Games have ballooned in size over the last generation, making the small capacity and relatively low-speed hard drives that the PlayStation 5 and Xbox One launched with struggle to keep up. New analysis of an alleged Xbox Series X prototype unit suggests Microsoft may include support for expandable storage, but the format in question is currently reserved for high-end, high-price applications.
The supposed leaked photos of an Xbox Series X prototype that surfaced last month showed a fairly standard array of ports on the unit's back side, save for one exception: a single rectangular port between the lone HDMI connection and the optical audio port. Now, Thurott's Brad Sams reports that sources familiar with Microsoft's plans for the console say the port in question is for storage expansion, and an analysis of the port's dimensions suggests which format it's for: CompactFlash Express.
We know both the PS5 and the Xbox Series X are aiming to cut down load times by using solid-state drives, but since capacity of those drives could still prove to be an issue, storage expansion is a pressing matter. With the Xbox Series X's reveal in December, Microsoft announced it would use an NVMe SSD, which Digital Foundry notes could make upgrading the Series X's storage without compromising on performance an easy task.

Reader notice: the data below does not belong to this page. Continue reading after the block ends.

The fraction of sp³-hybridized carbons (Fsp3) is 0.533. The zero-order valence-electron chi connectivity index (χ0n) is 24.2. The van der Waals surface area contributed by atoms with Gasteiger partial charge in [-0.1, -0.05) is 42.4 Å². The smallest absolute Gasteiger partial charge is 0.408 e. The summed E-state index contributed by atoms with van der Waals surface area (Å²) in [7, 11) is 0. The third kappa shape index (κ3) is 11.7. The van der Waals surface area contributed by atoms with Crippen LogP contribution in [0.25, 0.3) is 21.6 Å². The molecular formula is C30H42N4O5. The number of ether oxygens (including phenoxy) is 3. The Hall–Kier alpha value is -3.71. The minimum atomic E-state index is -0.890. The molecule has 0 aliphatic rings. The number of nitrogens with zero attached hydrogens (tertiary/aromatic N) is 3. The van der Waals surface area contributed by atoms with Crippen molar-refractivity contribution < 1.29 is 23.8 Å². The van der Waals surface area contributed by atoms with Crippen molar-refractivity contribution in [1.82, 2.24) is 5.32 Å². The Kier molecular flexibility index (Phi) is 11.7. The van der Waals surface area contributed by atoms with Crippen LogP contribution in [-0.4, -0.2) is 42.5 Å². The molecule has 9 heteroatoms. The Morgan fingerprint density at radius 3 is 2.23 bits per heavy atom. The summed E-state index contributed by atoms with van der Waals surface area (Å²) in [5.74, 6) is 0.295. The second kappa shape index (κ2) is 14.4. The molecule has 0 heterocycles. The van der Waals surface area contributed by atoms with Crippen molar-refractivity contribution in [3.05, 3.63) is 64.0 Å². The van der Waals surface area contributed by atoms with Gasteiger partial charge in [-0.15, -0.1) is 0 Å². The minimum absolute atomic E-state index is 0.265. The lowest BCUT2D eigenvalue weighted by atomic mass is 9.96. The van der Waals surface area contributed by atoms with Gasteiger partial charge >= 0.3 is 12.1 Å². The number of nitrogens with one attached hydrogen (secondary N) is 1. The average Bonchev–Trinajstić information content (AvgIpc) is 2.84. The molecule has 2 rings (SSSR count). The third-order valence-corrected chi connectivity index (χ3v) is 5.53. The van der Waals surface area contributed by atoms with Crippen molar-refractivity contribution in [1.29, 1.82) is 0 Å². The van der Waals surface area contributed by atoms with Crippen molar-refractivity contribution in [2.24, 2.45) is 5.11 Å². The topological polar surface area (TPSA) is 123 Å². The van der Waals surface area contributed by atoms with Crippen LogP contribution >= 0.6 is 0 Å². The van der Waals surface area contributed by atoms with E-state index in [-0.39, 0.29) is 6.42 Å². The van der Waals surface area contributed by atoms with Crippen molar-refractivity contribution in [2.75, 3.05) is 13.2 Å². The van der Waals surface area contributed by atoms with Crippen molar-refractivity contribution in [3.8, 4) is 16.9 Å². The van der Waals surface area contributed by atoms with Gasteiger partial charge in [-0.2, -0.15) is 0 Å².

Most NVMe drives with capacities of 1TB or more will set you back over $100, but at the moment CompactFlash Express cards are far more expensive than that. They're blisteringly fast, with read and write speeds of around 1.5GB/s, but the main place you'll find them in use these days are high-end cameras. If you're in the business of capturing RAW 4K video, then a $599 SanDisk CFexpress card with 512GB is probably a fraction of what your camera costs, but it far exceeds the cost of any console currently on the market.
If the photos in question are actually of a real Xbox Series X prototype, then another possibility presents itself: maybe this particular model has a CompactFlash Express port for the purposes of testing. Even though the photos suggest that prototypes close to the Series X's official design are in the wild, console prototypes and developer kits often have features that the retail versions lack. Swapping out a CFexpress card would almost certainly be faster and easier than replacing or adding another NVMe drive inside the Series X.
Until Microsoft gives more details on how the Series X's storage works, there's no reason to go scooping up NVMe drives or CFexpress cards. If you've already got some, though, you might find a new use for them come holiday 2020. For more on what Microsoft definitely has planned for its next console, read our recap of what it confirmed following the Xbox Series X's reveal.